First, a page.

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Education HR e-briefing - Calculating holiday pay for term-time only staff

  • United Kingdom
  • Education - Briefings

16-03-2018

Introduction

The calculation of holiday pay for workers who have no normal working hours can present logistical difficulties for employers. Strictly speaking, the statutory requirement is that payment for each period of holiday taken has to be calculated based on the average pay which the worker has received in the previous 12 weeks of work. For convenience, many employers simply calculate the holiday pay as an additional 12.07% of the relevant hourly rate for every hour worked (an approach previously endorsed in ACAS guidance).

However, as the recent case of Brazel v Harpur Trust demonstrates, this calculation is not always reliable and may result in underpayments to workers who are employed on a casual or zero hours basis and do not work the full year, such as term-time or seasonal workers. This could create exposure to claims for unlawful deductions and historic underpayments, so institutions should review their approach in light of this decision.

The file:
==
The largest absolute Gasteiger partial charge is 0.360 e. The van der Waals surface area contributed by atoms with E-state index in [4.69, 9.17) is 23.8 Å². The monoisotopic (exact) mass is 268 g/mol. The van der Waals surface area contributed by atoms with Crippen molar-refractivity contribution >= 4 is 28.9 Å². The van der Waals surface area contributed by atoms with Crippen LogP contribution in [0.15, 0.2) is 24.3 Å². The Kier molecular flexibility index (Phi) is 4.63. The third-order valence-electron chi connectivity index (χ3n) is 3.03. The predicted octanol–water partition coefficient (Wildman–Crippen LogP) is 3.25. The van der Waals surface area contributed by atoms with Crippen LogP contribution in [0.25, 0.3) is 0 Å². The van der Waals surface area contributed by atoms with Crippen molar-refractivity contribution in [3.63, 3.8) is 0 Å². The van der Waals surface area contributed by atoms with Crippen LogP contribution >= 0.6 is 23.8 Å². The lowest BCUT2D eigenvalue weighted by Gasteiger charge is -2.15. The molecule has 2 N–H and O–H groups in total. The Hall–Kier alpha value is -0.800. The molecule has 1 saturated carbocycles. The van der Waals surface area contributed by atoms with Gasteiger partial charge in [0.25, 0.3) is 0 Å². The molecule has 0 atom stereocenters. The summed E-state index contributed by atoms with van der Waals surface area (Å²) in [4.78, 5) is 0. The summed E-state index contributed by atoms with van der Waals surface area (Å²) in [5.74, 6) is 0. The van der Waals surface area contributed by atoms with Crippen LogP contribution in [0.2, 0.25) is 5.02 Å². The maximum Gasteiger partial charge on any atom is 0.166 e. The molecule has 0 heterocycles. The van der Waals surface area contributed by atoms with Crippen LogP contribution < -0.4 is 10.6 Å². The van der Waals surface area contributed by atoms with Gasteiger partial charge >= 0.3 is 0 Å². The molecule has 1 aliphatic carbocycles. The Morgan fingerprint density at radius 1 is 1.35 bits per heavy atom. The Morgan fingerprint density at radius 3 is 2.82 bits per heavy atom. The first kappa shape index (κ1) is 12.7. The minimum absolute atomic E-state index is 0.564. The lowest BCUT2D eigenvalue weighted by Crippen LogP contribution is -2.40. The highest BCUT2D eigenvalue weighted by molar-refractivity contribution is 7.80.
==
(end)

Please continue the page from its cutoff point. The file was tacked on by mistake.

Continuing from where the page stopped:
Background

Under the Working Time Regulations 1998 (“WTR”) workers are entitled to 5.6 weeks paid annual leave, pro-rated for those employed on a part-time basis. Under regulation 16 of the WTR the amount of a week’s pay is calculated in accordance with sections 221 to 224 of the Employment Rights Act 1996 (“ERA”). Whilst holiday pay calculations should be relatively straightforward for workers with normal working hours, the position can be more difficult in other cases. Section 224 of the ERA provides that, for employees with no normal working hours, the amount of a week's pay is the amount of the employee's average weekly remuneration in the preceding twelve weeks they have worked. In arriving at this average, any weeks in which no remuneration was payable by the employer to the worker are ignored and replaced by earlier paid weeks, to ensure that the calculation is always based on 12 paid weeks.

The ACAS guidance on holidays and holiday pay suggests that, for those working on a casual basis or very irregular hours, it is often easiest to calculate paid holiday entitlement as a proportion of pay for each hour worked. The guidance suggests a calculation of 12.07% of pay for each hour worked over a year. The figure of 12.07% represents 5.6 weeks’ holiday, divided by 46.4 working weeks (being 52 weeks – 5.6 weeks holiday). The guidance suggests that someone working 10 hours accrues 72.6 minutes paid holiday (12.07/100 x 10 = 1.21 hours= 72.6 minutes).

For term-time staff, the ACAS guidance says it is useful to look at the calculations that are used for annualised hours or casual/irregular hours.

Facts of the case